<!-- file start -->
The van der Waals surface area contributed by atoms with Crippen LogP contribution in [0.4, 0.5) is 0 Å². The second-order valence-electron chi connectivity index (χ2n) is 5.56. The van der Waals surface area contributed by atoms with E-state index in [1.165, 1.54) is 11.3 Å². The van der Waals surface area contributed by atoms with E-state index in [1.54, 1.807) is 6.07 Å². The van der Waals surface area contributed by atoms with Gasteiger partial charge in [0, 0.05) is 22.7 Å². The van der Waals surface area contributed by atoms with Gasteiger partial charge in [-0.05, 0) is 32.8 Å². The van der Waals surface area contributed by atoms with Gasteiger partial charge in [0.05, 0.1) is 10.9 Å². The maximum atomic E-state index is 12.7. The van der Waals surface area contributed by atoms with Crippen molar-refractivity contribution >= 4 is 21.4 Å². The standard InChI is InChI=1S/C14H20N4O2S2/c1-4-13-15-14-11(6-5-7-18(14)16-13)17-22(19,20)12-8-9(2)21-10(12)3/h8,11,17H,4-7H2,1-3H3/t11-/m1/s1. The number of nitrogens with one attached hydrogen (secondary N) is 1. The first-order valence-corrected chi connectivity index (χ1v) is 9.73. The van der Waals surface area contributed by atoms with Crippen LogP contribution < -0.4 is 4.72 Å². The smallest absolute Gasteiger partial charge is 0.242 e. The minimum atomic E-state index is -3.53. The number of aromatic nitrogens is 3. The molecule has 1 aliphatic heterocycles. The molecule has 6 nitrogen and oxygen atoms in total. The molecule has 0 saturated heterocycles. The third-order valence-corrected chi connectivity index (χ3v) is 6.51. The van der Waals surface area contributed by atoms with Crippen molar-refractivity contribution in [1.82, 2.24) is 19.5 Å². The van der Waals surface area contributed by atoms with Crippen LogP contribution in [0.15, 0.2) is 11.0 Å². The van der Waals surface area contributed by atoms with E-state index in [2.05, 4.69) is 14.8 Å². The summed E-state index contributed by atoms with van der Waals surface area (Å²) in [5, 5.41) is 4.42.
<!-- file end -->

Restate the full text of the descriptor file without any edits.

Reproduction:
The van der Waals surface area contributed by atoms with Crippen LogP contribution in [0.4, 0.5) is 0 Å². The second-order valence-electron chi connectivity index (χ2n) is 5.56. The van der Waals surface area contributed by atoms with E-state index in [1.165, 1.54) is 11.3 Å². The van der Waals surface area contributed by atoms with E-state index in [1.54, 1.807) is 6.07 Å². The van der Waals surface area contributed by atoms with Gasteiger partial charge in [0, 0.05) is 22.7 Å². The van der Waals surface area contributed by atoms with Gasteiger partial charge in [-0.05, 0) is 32.8 Å². The van der Waals surface area contributed by atoms with Gasteiger partial charge in [0.05, 0.1) is 10.9 Å². The maximum atomic E-state index is 12.7. The van der Waals surface area contributed by atoms with Crippen molar-refractivity contribution >= 4 is 21.4 Å². The standard InChI is InChI=1S/C14H20N4O2S2/c1-4-13-15-14-11(6-5-7-18(14)16-13)17-22(19,20)12-8-9(2)21-10(12)3/h8,11,17H,4-7H2,1-3H3/t11-/m1/s1. The number of nitrogens with one attached hydrogen (secondary N) is 1. The first-order valence-corrected chi connectivity index (χ1v) is 9.73. The van der Waals surface area contributed by atoms with Crippen LogP contribution < -0.4 is 4.72 Å². The smallest absolute Gasteiger partial charge is 0.242 e. The minimum atomic E-state index is -3.53. The number of aromatic nitrogens is 3. The molecule has 1 aliphatic heterocycles. The molecule has 6 nitrogen and oxygen atoms in total. The molecule has 0 saturated heterocycles. The third-order valence-corrected chi connectivity index (χ3v) is 6.51. The van der Waals surface area contributed by atoms with Crippen molar-refractivity contribution in [1.82, 2.24) is 19.5 Å². The van der Waals surface area contributed by atoms with Crippen LogP contribution in [0.15, 0.2) is 11.0 Å². The van der Waals surface area contributed by atoms with E-state index in [2.05, 4.69) is 14.8 Å². The summed E-state index contributed by atoms with van der Waals surface area (Å²) in [5, 5.41) is 4.42.